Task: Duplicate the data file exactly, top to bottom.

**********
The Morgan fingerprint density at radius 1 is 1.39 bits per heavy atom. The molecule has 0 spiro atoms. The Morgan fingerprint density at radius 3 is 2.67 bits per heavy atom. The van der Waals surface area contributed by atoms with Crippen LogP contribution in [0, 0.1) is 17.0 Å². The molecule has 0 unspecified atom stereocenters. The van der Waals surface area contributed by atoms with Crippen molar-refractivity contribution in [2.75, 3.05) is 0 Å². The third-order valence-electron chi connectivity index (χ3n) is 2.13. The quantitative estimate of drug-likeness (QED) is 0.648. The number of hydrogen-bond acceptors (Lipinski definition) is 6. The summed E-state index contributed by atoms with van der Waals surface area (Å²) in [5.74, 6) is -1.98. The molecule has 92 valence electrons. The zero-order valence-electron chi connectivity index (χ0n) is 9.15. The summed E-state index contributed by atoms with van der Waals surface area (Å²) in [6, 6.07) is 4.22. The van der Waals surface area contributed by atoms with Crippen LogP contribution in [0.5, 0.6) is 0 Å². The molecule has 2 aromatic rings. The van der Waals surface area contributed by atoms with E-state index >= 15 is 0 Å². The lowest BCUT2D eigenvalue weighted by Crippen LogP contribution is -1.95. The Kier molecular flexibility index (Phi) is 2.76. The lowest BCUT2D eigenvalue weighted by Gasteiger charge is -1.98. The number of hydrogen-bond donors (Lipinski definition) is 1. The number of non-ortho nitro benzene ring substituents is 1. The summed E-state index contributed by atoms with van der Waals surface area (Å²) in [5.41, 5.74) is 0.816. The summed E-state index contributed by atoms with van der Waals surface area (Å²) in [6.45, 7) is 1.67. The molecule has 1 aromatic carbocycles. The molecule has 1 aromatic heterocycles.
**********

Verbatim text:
The Morgan fingerprint density at radius 1 is 1.39 bits per heavy atom. The molecule has 0 spiro atoms. The Morgan fingerprint density at radius 3 is 2.67 bits per heavy atom. The van der Waals surface area contributed by atoms with Crippen LogP contribution in [0, 0.1) is 17.0 Å². The molecule has 0 unspecified atom stereocenters. The van der Waals surface area contributed by atoms with Crippen molar-refractivity contribution in [2.75, 3.05) is 0 Å². The third-order valence-electron chi connectivity index (χ3n) is 2.13. The quantitative estimate of drug-likeness (QED) is 0.648. The number of hydrogen-bond acceptors (Lipinski definition) is 6. The summed E-state index contributed by atoms with van der Waals surface area (Å²) in [5.74, 6) is -1.98. The molecule has 92 valence electrons. The zero-order valence-electron chi connectivity index (χ0n) is 9.15. The summed E-state index contributed by atoms with van der Waals surface area (Å²) in [6, 6.07) is 4.22. The van der Waals surface area contributed by atoms with Crippen LogP contribution in [0.5, 0.6) is 0 Å². The molecule has 2 aromatic rings. The van der Waals surface area contributed by atoms with E-state index >= 15 is 0 Å². The lowest BCUT2D eigenvalue weighted by Crippen LogP contribution is -1.95. The Kier molecular flexibility index (Phi) is 2.76. The lowest BCUT2D eigenvalue weighted by Gasteiger charge is -1.98. The number of hydrogen-bond donors (Lipinski definition) is 1. The number of non-ortho nitro benzene ring substituents is 1. The summed E-state index contributed by atoms with van der Waals surface area (Å²) in [5.41, 5.74) is 0.816. The summed E-state index contributed by atoms with van der Waals surface area (Å²) in [6.45, 7) is 1.67. The molecule has 1 aromatic carbocycles. The molecule has 1 aromatic heterocycles.